The Spad VII was a great aircraft and was used by the Lafayette Escadrille along with various marks of Nieuports. When the unit moved to Ham in April, 1917, it transitioned from Nieuports to Spad VIIs; the name changed corres-pondingly from N.124 to Spa.124. When Spa.124 become the USAS 103rd Aero Squadron, it kept its Spad VIIs for a time before getting Spad XIIIs. A good number of Lafayette Flying Corps pilots such as Eugene Bullard flew Spad VIIs. Bullard flew 20 patrols in a Spad VII for French Escadrille Spa.93. He then flew numerous patrols in a Spad with Escadrille Spa.85 from September 13th to November 11, 1917. His Spad had an insignia lettered "All Blood Runs Red" and his nickname became the Black Swallow of Death. Bullard requested confirmations for shooting down a Pfalz and a Dr.I though neither was formally confirmed.
The Spad VII was also used in small numbers by certain Aero Squadrons such as the 141st Aero Squadron that went into combat as part of the 4th Pursuit Group. The 41st Aero Squadron and 638th Aero Squadron might have been equipped with Spad VII machines, an assumption made based on photos in front of Spad VIIs. Ace pilot Raymond Brooks had had a Spad VII, named Smith I and later two other Spads Smith II and Smith III.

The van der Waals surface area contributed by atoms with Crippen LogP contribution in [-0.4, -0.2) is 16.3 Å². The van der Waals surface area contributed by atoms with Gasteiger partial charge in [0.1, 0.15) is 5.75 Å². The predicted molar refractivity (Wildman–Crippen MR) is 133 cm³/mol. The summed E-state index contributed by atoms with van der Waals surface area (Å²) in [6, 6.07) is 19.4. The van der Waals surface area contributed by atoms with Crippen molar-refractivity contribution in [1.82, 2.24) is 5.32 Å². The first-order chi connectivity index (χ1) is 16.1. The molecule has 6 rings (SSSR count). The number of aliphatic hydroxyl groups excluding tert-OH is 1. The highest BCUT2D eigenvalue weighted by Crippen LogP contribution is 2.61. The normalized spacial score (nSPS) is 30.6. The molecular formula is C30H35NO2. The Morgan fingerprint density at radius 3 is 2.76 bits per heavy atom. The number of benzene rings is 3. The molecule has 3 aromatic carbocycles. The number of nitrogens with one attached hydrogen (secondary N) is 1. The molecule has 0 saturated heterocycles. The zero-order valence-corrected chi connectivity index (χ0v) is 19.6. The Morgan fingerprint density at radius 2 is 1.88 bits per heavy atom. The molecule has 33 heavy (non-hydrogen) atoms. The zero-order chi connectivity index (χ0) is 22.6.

The VII generally had the lines of the failed Spad SA C2, at least from the wings and the cockpit back. Its weakness was in maneuverability; the type could be out-turned by Nieuports and by several of its German opponents. The VII was one of the first fighter aircraft to use a V-engine (in this case a V-8) rather than the nearly universal rotary engines being used by all combatant nations. It lacked the agility of rotary powered aircraft, but it was surprisingly powerful. It could fly fast straight out and out dive more or less anything else in the skies. Its 140 horsepower engine and 125 mile per hour top speed made it a screamer for its day.
Related Links: Nieuport 28 | Spad VII | Spad XIII | Fokker D.VII and other German aircraft | Fokker Dr.1 | Albatros D.Va